France's brand new national library: a fitting tribute to a president or folie des grandeurs?

It was conceived as the "biggest and most modern library in the world". As its four towers grew out of the urban wasteland by the Seine, it was scornfully referred to by Parisians as theTres Grande Bibliotheque (very big library) or TGB, a play on the name of the country's super-fast inter-city express, the TGV (Train a Grand Vitesse), a name which has stuck.

Now, its enemies say, it is a white elephant, old before it is finished; its friends laud it as a modern asset for a modern city. But from this evening, when President Jacques Chirac performs the official opening before a crowd of national celebrities and city dignitaries, it will be the Francois Mitterrand Library, the national library of France, and the second biggest library in the world after the United States Library of Congress.

Yesterday, however, less than 24 hours before the official opening, this great national project seemed far from finished. Workmen were hammering, painting and wiring in the depths of the broad, wood-lined corridors. As the library's chairman, Jean Favier, and its architect, Dominique Perrault, shepherded groups around the inaugural exhibition on encyclopaedism, trade union representatives put on a rival show to complain about inadequate safety facilities and staffing.

It was an appropriate conflict to herald the library's opening. Everything about the project has been controversial since the late President Mitterrand announced it on the first Bastille Day of his second term in office (1988). Everything, that is, except its purpose. Existing national library facilities were universally acknowledged to be inadequate: even academicians had to queue from early morning to get a seat and no one knew exactly how many books it possessed. For a country that regards itself as highly cultivated the need for a new library was unquestioned. The French were also much impressed with the American practice of outgoing presidents founding libraries.

But that is where the agreement stopped. Mr Mitterrand saw his project as providing state-of-the-art library facilities for all. But experts asked whether storing great numbers of books might be a thing of the past, given the widespread use of computers. The library now combines on-line facilities with the national library collection.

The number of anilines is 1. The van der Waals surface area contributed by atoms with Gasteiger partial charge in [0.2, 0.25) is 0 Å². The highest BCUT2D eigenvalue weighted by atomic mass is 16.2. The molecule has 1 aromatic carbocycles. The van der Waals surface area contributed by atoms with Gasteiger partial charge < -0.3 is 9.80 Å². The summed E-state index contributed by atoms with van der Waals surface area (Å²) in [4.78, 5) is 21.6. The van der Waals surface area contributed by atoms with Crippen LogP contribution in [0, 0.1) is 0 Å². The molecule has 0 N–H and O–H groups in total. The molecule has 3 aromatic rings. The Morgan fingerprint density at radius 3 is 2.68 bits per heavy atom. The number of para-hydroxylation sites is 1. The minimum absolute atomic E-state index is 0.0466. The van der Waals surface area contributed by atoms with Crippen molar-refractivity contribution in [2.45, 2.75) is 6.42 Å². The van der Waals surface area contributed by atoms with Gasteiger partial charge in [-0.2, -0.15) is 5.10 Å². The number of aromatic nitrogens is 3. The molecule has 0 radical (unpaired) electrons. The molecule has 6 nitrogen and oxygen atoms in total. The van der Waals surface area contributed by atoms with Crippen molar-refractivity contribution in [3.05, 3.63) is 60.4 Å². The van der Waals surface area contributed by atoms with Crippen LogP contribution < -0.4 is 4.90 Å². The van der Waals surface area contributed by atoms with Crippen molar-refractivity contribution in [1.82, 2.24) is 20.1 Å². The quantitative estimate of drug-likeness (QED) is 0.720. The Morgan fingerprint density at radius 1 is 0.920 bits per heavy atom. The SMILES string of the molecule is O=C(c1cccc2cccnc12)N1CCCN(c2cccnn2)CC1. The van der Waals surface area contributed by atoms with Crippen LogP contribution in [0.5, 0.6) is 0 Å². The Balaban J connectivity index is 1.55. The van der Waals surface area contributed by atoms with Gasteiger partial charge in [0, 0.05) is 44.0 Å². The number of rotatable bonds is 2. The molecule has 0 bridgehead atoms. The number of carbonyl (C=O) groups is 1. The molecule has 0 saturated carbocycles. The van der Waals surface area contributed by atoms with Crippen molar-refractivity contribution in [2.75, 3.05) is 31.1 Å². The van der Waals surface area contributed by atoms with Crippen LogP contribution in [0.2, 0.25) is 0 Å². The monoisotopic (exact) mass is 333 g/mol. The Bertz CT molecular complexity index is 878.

Then there was the design. It is a gigantic rectangle, with towers at the four corners in the shape of open books. A central courtyard with pine trees provides space for "contemplation". Criticisms have ranged from "compact and cold" to "monumental on an inhuman scale". Distances are huge, prompting questions about how long it will take to obtain a book. Vast staircases lead to the entrance, leading one local resident to ask how anyone but the hardiest would make the climb.

Supporters of the building say that the design had to be adapted to the demands of a library. The towers were planned to be transparent and to accommodate the book stacks - but the glass is now dulled by wooden blinds to keep out the sunlight and protect the books.

When it was decided that the building would house the national library collection in addition to new facilities, capacity had to be increased from 5 million to more than 10 million volumes. The towers had to be reinforced to carry the weight, and their height reduced from 100m to 90m. This, say some, makes the ensemble less impressive - or, to quote another local resident: "they're not beautiful, not ugly, just squat."

The location, in a wasteland of eastern Paris was also questioned. An urban development plan was supposed to revive the whole area, but this has since been pared down and is now frozen. A new metro line was planned to link the library site with the city centre, but this will not be ready now until the summer of 1998 at the earliest. So it stands, wind-swept and alone, awaiting its first readers. The public reference rooms will open their doors on Friday. The specialist research section, however, on the "garden floor", will not be completed until 1998.

Since last year, when the interior was a cold, empty shell that looked more like a theatre for totalitarian rallies than a library, there has been progress. The computers are (mostly) wired up, there are books on open shelves and there is a massive tapestry, designed by Roy Lichtenstein, in the main hall.

But when he pronounces the edifice "the Francois Mitterrand library", Mr Chirac will be delivering a backhanded compliment. Whether it becomes a flourishing cultural centre or a lavish eccentricity, as its opponents believe, it will forever bear the late president's name.

Malcolm Bradbury, page 13

Scale of two cities' grandiose plans for a national centre of learning


Announced: By President Mitterrand 14 July 1988. Building started in 1991. Mitterrand opened bare buildings on 30 March 1995, shortly before end of his second term. Completed: Public areas completed December 1996. Today, President Chirac officially opens library. On 20 December, first areas open to public. Capacity: Originally designed to hold 5 million volumes, but it was soon decided that this was far too few; it will start with 10 million and will eventually be able to accommodate 30 million. Cost: Ffr8bn (pounds 950m). Size: 7.5 hectares (18.5 acres).


Announced: In 1978 by the then Secretary of State for Education, Shirley Williams. Building work began in 1982. Architect Colin St John Wilson has been working on the design since 1962. Completed: The first books were moved in on 2 December 1996. Readers will be admitted in November 1997. The library will not be fully open until June 1999. Capacity: Scholars demanded capacity for 25 million volumes. However, because of cuts, there is now only room for 12 million. Cost: Shirley Williams' original budget was pounds 116m. It now stands at pounds 511m. Size: 13 acres.

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